I thought of this, as I jockeyed for position, for 23 minutes, in my pajamas and rain coat, in the freezing drizzle, waiting for the Little Bastard to emerge from a community based recreation centre that clearly gave no thought whatsoever to weather, traffic flow, or the concept of drop off and pick up.
By the time the Little Bastard sauntered out to the truck, I was frothing at the mouth. As the passenger door opened, I heard, "We're driving *Bruce home." (*Name has been changed to protect the innocent.)
Please note he said, "We're driving *Bruce home," not, "Hi Mom, sorry I'm late, Wow! that housecoat really accentuates the gray in your hair, is it okay if we drive *Bruce home?"
My head spun around and I said, "No! We are not driving anybody anywhere!" I went on. "*Bruce has two perfectly capable and sober parents with a minivan, and I already feel like a brainwashed fucking chauffeur listening to John Tesh and the windshield wipers going back and forth for over 23 minutes. Get in the goddamn car!!"
Just then, the back door opened and I heard *Bruce say, "Thanks for driving me home."
Bruce wasn't getting off that easy. I asked him if his Dad's cell phone was still working, and suggested maybe his parents could possibly call me when he needed a ride home, if for no other reason than to make me feel less of a worthless chump, placed on Earth to shuttle smelly teenagers from venue to venue, because I had nothing better to do. Nowhere else to be. No plans.
"Like my new track suit?" the Little Bastard said to break up the ice now forming on my moustache. "They couldn't get blue pants crested until Christmas, so the pants are black."
That's when I really lost it. "You mean, I just paid $120 dollars, that I don't have right now, for a hideous tracksuit, that you do not need.... and the pants don't even match!"
"It's really nice" he said, "It has our logo on it."
There are at least 15 hideous jackets and numerous nylon pants at our house with a variety of team logos on them. Many were awarded as trophies. Many, he had to have because the entire team had them, and as a stupid parent, you don't want your kid to be the only loser wearing last year's coat. So you buckle and break, and fork out another $120 bucks – never letting go of the reality that you have been wearing the same hideous, coffee-stained hillbilly rink coat for as many years as you can remember.
So, there I was, in the greasy darkness, having an invite-only pity party, driving like a maniac over the bridge and out of my way to drop off *Bruce. When we arrived at his house, it was all warmly lit with a minivan all snug in the driveway. There was likely a Rockwell roast in the self-cleaning oven, and a family curled up in front of the TV. I barely stopped long enough for him to grab his bag out of the back. I wanted out of there. Here. Anywhere.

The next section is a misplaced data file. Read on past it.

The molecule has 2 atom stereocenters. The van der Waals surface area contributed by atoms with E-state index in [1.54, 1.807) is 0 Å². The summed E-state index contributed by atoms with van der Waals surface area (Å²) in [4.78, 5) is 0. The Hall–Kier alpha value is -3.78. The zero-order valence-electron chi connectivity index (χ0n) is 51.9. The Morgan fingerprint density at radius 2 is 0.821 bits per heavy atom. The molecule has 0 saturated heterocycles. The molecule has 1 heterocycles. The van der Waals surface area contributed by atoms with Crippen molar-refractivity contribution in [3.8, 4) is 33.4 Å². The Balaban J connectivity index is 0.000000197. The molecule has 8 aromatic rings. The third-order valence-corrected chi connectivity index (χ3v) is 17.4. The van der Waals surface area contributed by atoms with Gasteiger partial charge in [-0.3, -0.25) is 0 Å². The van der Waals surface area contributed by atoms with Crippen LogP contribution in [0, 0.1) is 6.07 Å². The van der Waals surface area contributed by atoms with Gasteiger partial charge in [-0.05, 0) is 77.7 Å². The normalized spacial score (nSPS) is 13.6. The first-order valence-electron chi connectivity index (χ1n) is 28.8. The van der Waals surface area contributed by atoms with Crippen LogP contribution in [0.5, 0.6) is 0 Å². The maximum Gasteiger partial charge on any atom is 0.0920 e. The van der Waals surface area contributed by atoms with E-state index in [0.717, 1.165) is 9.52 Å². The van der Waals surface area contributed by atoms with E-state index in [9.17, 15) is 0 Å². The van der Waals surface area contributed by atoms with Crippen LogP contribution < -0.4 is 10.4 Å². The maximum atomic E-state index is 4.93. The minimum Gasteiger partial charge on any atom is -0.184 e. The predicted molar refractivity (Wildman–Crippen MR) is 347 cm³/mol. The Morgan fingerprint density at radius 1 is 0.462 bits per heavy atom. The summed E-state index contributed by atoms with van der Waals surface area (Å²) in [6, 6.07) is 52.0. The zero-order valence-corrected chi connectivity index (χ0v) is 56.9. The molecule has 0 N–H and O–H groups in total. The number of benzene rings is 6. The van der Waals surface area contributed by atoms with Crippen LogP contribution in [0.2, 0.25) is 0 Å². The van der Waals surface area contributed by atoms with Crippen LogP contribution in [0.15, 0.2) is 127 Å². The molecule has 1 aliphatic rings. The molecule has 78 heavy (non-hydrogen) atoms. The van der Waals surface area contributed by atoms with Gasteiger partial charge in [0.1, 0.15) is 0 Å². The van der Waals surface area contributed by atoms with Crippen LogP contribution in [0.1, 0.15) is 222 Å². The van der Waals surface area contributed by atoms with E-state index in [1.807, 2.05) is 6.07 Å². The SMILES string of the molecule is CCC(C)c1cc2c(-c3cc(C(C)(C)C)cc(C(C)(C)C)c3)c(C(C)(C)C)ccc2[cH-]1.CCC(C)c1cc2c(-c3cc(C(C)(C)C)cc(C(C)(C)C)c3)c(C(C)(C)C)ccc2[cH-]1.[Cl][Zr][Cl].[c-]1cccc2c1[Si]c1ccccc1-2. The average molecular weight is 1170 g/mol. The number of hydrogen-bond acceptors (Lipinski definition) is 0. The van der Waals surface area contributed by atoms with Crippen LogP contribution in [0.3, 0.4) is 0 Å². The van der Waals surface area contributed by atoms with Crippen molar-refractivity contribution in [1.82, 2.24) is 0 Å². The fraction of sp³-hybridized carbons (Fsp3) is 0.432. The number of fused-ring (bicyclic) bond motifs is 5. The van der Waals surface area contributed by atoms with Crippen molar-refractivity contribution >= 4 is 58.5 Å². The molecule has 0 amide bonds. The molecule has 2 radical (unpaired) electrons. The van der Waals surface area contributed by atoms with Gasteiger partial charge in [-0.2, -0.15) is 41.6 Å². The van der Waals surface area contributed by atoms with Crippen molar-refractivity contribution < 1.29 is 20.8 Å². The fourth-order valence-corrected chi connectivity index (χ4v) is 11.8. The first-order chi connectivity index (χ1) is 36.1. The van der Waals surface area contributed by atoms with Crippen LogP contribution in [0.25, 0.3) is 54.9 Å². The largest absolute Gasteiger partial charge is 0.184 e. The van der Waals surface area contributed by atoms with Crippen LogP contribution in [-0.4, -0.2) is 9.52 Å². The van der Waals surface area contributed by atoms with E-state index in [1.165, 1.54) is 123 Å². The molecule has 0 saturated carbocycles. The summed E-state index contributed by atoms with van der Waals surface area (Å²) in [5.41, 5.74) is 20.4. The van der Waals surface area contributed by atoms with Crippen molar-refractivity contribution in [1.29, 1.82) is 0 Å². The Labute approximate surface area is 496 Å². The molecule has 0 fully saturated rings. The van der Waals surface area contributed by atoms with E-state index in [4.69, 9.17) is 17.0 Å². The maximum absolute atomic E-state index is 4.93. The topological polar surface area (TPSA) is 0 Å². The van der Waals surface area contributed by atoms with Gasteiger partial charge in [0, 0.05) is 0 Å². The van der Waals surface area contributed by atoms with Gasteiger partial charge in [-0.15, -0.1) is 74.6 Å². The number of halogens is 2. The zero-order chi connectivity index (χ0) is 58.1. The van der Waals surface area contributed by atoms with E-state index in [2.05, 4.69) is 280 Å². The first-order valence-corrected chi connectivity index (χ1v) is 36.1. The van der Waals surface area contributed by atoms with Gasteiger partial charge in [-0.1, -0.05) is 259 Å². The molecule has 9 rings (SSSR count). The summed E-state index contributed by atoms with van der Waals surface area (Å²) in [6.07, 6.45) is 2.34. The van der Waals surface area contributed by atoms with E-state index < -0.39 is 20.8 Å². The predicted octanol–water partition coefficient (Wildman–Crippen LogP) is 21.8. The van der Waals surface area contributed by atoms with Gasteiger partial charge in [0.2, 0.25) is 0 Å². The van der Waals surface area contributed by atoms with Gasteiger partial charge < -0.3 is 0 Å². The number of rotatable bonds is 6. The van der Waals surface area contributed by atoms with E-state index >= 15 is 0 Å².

I wanted out.
Bedtime rituals were a sombre event that night. I took my pity party to bed, mad at myself for being an emotional whack job; for being so bloody broke at this stage in my life; and for losing it in front of a kid who just needed a lift home. I was pissed off at spending $120 bucks, before Christmas, on a tracksuit that I needed more than he did. I'd look good walking the dogs in the filthy monsoons of March, sporting a $120 dollar tracksuit. I lay there thinking, I've never had a $120 dollar tracksuit. I've never even had a track suit. And to be perfectly honest, I've never wanted a stupid tracksuit. I just wanted someone to shelter me from the rain, tuck me in, or pick me up from just about anything – even a fall from grace.
The Adsum House Mystery Art Auction is happening tonight at the always playful house of Fred on Agricola. The concept is rather fun, and all proceeds go to support programs at Adsum House for Women and Children. Women and children who don't have jackshit, let alone a warm bed and a $120 tracksuit. The art, all valued at $100, will be auctioned off from 6 to 8:30pm this evening. The mystery? Everyone is in the dark as to who created each piece – the artist is revealed only after purchase.
With dawn came hints of blue, in a vomit coloured sky. As I dragged my morning frumpiness past the new tracksuit lying on the sofa, I saw something I hadn't noticed in the darkness of night. There – below the team logo he worked so hard to be a part of – was a band of black in the navy blue tracksuit.
In the light of a new day, there was hope, and heat, and coffee, and a happy boy. My life was good. And the pants did match.
Maybe I could squeeze my ass into his old pair.
Tickets $25 available from Adsum House by calling 423-5049.